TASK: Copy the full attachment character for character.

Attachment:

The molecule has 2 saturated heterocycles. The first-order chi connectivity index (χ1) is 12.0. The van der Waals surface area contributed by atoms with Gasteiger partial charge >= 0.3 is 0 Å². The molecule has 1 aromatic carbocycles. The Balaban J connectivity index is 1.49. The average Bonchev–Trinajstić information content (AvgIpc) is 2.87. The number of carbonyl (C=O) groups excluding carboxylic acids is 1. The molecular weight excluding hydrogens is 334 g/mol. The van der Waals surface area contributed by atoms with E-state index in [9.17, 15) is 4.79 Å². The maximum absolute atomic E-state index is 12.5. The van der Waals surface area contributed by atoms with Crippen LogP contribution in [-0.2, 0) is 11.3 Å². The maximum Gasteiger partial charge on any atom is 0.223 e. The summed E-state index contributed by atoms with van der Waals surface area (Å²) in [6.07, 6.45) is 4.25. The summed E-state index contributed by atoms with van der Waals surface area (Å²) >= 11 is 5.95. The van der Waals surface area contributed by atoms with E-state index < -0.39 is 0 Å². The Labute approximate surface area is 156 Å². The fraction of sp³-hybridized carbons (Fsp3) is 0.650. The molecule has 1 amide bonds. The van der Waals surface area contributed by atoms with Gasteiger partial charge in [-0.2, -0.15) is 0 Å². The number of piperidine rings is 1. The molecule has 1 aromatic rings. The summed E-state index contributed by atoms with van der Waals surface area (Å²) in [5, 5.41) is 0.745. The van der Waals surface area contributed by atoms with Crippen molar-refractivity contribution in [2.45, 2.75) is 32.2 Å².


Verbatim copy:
The molecule has 2 saturated heterocycles. The first-order chi connectivity index (χ1) is 12.0. The van der Waals surface area contributed by atoms with Gasteiger partial charge >= 0.3 is 0 Å². The molecule has 1 aromatic carbocycles. The Balaban J connectivity index is 1.49. The average Bonchev–Trinajstić information content (AvgIpc) is 2.87. The number of carbonyl (C=O) groups excluding carboxylic acids is 1. The molecular weight excluding hydrogens is 334 g/mol. The van der Waals surface area contributed by atoms with E-state index in [9.17, 15) is 4.79 Å². The maximum absolute atomic E-state index is 12.5. The van der Waals surface area contributed by atoms with Crippen LogP contribution in [-0.2, 0) is 11.3 Å². The maximum Gasteiger partial charge on any atom is 0.223 e. The summed E-state index contributed by atoms with van der Waals surface area (Å²) in [6.07, 6.45) is 4.25. The summed E-state index contributed by atoms with van der Waals surface area (Å²) >= 11 is 5.95. The van der Waals surface area contributed by atoms with E-state index < -0.39 is 0 Å². The Labute approximate surface area is 156 Å². The fraction of sp³-hybridized carbons (Fsp3) is 0.650. The molecule has 1 amide bonds. The van der Waals surface area contributed by atoms with Gasteiger partial charge in [-0.2, -0.15) is 0 Å². The number of piperidine rings is 1. The molecule has 1 aromatic rings. The summed E-state index contributed by atoms with van der Waals surface area (Å²) in [5, 5.41) is 0.745. The van der Waals surface area contributed by atoms with Crippen molar-refractivity contribution in [2.45, 2.75) is 32.2 Å².